Bush achieved the savings by ending Medically Needy, restricting prescription drug coverage and not granting increases in reimbursement rates for hospitals, doctors, nursing homes and health management companies.
Bush also is proposing ending Medicaid coverage for low-income Medicare recipients as a result of the drug benefit under that federal program, and delaying for another year the nursing home staffing increases lawmakers mandated several years ago.
Tax cuts, other spending
The governor who took office six years ago determined to cut taxes is continuing that pattern.
His new tax cut proposals include continuing a nine-day sales tax holiday on back-to-school purchases, repealing the last remaining part of a per-drink tax on alcoholic beverages, a two-year phase-out of the intangibles tax on savings and tax incentives for building affordable housing and for research and development by manufacturers.
Other Bush budget initiatives include spending an additional $354-million to replenish storm-damaged affordable housing or build new units, and $126-million to build a new prison and add to another.
Bush wants to spend another $300-million to preserve open spaces, $100-million more to rework the Everglades and $72.2-million more for beach renourishment. An antitobacco program would get $4-million next year.
Bush also is offering a 2.5 percent pay raise for most state workers next December.
One counterpoint to Bush's rosy projections is the growing economic disparity between the state's urban and rural areas, with small towns and inland counties falling further behind their more populous counterparts. He proposes spending $15-million a year to assist rural counties, many of which are at the limit of their taxing authority under Florida's Constitution.
But when Bush proposed a rural assistance program last year, legislators refused to go along.
"Clearly, we have to do something different," Bush said.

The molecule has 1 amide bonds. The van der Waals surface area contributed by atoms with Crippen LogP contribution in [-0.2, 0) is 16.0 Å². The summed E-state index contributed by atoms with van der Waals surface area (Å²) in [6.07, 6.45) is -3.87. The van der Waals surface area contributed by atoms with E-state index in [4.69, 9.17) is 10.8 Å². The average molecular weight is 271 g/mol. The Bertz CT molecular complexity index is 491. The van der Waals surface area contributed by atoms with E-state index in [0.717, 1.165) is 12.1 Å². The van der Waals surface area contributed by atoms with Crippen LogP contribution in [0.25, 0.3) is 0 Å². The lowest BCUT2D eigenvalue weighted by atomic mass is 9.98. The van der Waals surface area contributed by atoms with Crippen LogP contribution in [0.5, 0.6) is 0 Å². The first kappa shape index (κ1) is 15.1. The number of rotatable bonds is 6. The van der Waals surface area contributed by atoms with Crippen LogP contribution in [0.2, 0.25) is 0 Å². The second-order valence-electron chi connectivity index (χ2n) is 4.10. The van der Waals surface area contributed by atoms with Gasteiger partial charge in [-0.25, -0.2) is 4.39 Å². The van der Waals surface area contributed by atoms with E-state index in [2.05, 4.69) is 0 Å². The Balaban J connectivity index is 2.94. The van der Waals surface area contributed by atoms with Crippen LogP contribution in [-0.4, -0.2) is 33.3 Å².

In the Senate, where Bush's fiscal policies have encountered resistance, Senate President Tom Lee, R-Brandon, praised Bush for delivering a plan "with long-term perspective and for providing us with a straightforward assessment of what lies ahead."
Bush said Florida's steady growth in new jobs and a recently improved bond rating prove the soundness of his fiscal policies.
Even a self-styled fiscal conservative such as Bush has not been able to stop growth in spending in the nation's fourth-largest state. In 1999, the year Bush took office, the budget he sent to lawmakers was $46.8-billion. The one he rolled out Tuesday represents a growth in spending of more than one-third since he took office.
Legislators will write their own spending plan and pass it in early May. The governor has the power to veto budget line items.
"I think it sets the framework for what the House does," said Rep. Joe Negron, R-Stuart, the House's chief budget writer. "I think you'll see the House carefully evaluate it. We do have a role for legislative oversight, but the governor's budget is definitely an important starting point."
Times staff writer Joni James contributed to this report.
PROPOSED TAX CUTS
INTANGIBLES TAX: A two-year phase out. First-year total cost: $132.2-million.
SALES TAX HOLIDAY: Nine-day break on all clothing and books valued at less than $50, and school supplies valued at less than $10. Cost: $35.5-million.
LIQUOR BY-THE-DRINK TAX: Eliminate the tax. Cost: $47.2-million annually.
SUBSTITUTE COMMUNICATIONS SYSTEMS TAX REPEAL: Prohibit implementation of a new tax on businesses that own their own communication systems. Cost: Unknown.
RESEARCH AND DEVELOPMENT EQUIPMENT SALES TAX: Eliminate this tax on businesses. Cost: $33.7-million annually.
MANUFACTURING MACHINERY AND EQUIPMENT SALES TAX: Increased exemption for expanding producers. Cost: $34.8-million annually.
COMMUNITY CONTRIBUTION TAX CREDIT: Extending tax credit to affordable housing and community improvement projects. Cost: $10-million annually for 10 years.
HYDROGEN TECHNOLOGY: A tax incentive package. Cost: $2.1-million.